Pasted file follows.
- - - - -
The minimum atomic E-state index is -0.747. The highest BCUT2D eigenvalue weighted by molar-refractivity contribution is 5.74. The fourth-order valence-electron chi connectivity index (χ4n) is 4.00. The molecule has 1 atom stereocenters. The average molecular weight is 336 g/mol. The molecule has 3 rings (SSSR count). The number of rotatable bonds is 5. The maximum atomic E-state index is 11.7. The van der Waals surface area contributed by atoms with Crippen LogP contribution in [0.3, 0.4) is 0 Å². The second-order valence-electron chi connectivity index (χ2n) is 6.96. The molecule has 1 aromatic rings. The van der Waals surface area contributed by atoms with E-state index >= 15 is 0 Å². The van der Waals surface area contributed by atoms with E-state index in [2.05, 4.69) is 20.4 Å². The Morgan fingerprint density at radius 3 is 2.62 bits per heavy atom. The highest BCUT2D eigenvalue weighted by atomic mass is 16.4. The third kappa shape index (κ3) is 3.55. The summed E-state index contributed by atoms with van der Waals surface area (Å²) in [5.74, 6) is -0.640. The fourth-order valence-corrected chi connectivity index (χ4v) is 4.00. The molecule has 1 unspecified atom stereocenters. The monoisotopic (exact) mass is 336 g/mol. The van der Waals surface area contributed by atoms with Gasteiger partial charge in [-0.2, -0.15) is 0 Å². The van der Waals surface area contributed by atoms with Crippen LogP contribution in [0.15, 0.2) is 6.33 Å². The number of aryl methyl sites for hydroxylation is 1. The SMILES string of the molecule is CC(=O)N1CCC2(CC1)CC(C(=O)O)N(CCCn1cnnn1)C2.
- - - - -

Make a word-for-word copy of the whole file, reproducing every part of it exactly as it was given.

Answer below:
The minimum atomic E-state index is -0.747. The highest BCUT2D eigenvalue weighted by molar-refractivity contribution is 5.74. The fourth-order valence-electron chi connectivity index (χ4n) is 4.00. The molecule has 1 atom stereocenters. The average molecular weight is 336 g/mol. The molecule has 3 rings (SSSR count). The number of rotatable bonds is 5. The maximum atomic E-state index is 11.7. The van der Waals surface area contributed by atoms with Crippen LogP contribution in [0.3, 0.4) is 0 Å². The second-order valence-electron chi connectivity index (χ2n) is 6.96. The molecule has 1 aromatic rings. The van der Waals surface area contributed by atoms with E-state index >= 15 is 0 Å². The van der Waals surface area contributed by atoms with E-state index in [2.05, 4.69) is 20.4 Å². The Morgan fingerprint density at radius 3 is 2.62 bits per heavy atom. The highest BCUT2D eigenvalue weighted by atomic mass is 16.4. The third kappa shape index (κ3) is 3.55. The summed E-state index contributed by atoms with van der Waals surface area (Å²) in [5.74, 6) is -0.640. The fourth-order valence-corrected chi connectivity index (χ4v) is 4.00. The molecule has 1 unspecified atom stereocenters. The monoisotopic (exact) mass is 336 g/mol. The van der Waals surface area contributed by atoms with Gasteiger partial charge in [-0.2, -0.15) is 0 Å². The van der Waals surface area contributed by atoms with Crippen LogP contribution in [0.15, 0.2) is 6.33 Å². The number of aryl methyl sites for hydroxylation is 1. The SMILES string of the molecule is CC(=O)N1CCC2(CC1)CC(C(=O)O)N(CCCn1cnnn1)C2.